Today more than ever, the hospitality industry is facing a tough call: How to grow sustainably and thrive amidst volatile times influenced by internal and external factors?

‘Glocal’ challenges, conflicts, disasters and the most recent pandemic have had direct impacts on the hospitality business operations and that travel demand into all destinations. It is a matter for the whole industry to reflect on, address with agility and flexibility.

A common approach taken is globalizing, and centralizing sustainability efforts, without taking relevance of each property and the needs within each of those destinations. While from the corporate standpoint, global issues need to be recognized, on the property levels, companies need to focus individually on tackling challenges happening locally; which in the end, all positively impacts global sustainability targets. There are solutions to many external challenges being faced by the industry, however, they require a switch in mindset from the traditional, standard operating procedures we have become accustomed to. Its high time all of us switch from Global to Local and address each property individually along with its surrounding environment. The external factors further prove why a sustainable business model is not only now mandatory for environmental reasons, but when we are looking at long term costs savings, really it is for the long-term viability of the business and destination it is operating in.

For example, an external factor like rising energy costs is not a high concern for the hospitality properties that are 100% running on renewable energy sources. Similar with managing food supply costs; in the long run it can be beneficial to build and maintain those local relationships with farmers to have a more personal contact in managing produce and costs. Despite the wider industry facing shortages in staff and challenges in retention, not every hospitality business faces this issue.

Businesses and corporation can have a reputation for themselves, and position within a community as the most desired employers, which creates a demand amongst workers wanting to work for your specific hospitality business. The reason for the shortage is due to traditional employee standards and treatment – however, if you adopt a more organic, natural recruitment process, along with ensuring high standards for employee treatments, care, wellness, benefits etc... the shortage the industry is facing doesn’t have to apply to your business.

For us at Kerten Hospitality, our ESG initiative called UBBU (United. Building a Better Universe) helps us instil tools and values throughout all teams and properties in a more organic, natural recruitment process, for instance. We aim to anticipate and be adaptive to the local contexts of each property and local sustainability developments required in future years. This comes done to even assessing the smallest of risks: for example, the effects on guest experiences and satisfactions by adapting to 100% local supplies and amenities. Furthermore, the impacts this will have locally on the people, communities and economic state of the destination. Assessing (local) risks is also heavily connected to understanding the destinations and communities all properties are located in. Connecting to our UBBU Initiative, it is pertinent that the first step before planning, and decision making is Understanding the Destination. How can we affectively tackle and manage risks and challenges in various counties without understanding what those threats could possibly be? And, how it can be effectively tackled on a local level?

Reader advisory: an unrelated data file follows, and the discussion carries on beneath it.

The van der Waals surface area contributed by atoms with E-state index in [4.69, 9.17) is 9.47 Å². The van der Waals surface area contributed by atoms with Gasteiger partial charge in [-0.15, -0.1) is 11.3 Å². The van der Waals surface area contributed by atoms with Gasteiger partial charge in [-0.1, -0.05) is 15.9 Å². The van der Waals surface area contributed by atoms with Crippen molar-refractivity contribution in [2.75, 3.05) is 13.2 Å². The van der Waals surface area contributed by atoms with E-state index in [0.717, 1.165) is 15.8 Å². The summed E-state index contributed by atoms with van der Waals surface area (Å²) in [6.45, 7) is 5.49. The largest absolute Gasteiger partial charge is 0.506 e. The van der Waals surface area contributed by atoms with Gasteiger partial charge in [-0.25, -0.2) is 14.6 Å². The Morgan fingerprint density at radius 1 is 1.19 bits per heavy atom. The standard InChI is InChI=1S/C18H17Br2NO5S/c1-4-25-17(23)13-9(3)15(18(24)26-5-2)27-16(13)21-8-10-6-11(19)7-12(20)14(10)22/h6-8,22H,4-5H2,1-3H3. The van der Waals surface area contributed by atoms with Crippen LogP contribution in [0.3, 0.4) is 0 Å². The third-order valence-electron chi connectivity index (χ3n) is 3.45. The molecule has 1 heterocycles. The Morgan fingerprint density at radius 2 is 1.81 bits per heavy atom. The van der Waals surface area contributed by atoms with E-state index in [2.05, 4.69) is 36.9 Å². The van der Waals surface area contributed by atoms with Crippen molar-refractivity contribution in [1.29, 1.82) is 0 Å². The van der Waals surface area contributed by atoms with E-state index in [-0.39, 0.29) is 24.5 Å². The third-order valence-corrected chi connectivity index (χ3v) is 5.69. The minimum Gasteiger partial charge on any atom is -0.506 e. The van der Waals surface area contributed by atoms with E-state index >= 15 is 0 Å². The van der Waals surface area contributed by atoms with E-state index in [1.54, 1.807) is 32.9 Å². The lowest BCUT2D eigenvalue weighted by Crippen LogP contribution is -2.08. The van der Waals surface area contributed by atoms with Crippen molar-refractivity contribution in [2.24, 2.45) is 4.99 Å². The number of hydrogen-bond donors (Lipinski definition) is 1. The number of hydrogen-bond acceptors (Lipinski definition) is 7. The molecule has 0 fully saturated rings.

A similar approach can be taken with a tool for navigating the volatility – the so called materiality assessment - an assessment that is crucial to implement, but only if done correctly. For one, materiality assessments must be contingent to the company, or meaning that they are able to have a significant impact on specific issues related to the properties. This can be done at both a global corporate level, and at each local individual property level to understand global and local trends, risks, and opportunities. Here, one side of the coin is the financial aspect that firms often prioritize, while the other is the long-term effects of the ESG issues assessed. It is crucial for the understanding and integration of sustainability as a long-term business model, rather than simply integrating a department within the company to work specific on strategies and initiatives.

We as an industry have come far enough to have realized the numerous benefits reaped from these environmental, social, local, sustainability initiatives being driven. The financial and profit-based argument is not validated anymore as research, case studies and recent events have proven to us that in fact, there are long-term positive financial impacts and reputation benefits that come from these various initiatives. The last year of the pandemic highlighted the importance for local community involvement and placing high priorities of employee treatments, care and working standards. We are all about people, and people should be at the core of all we do!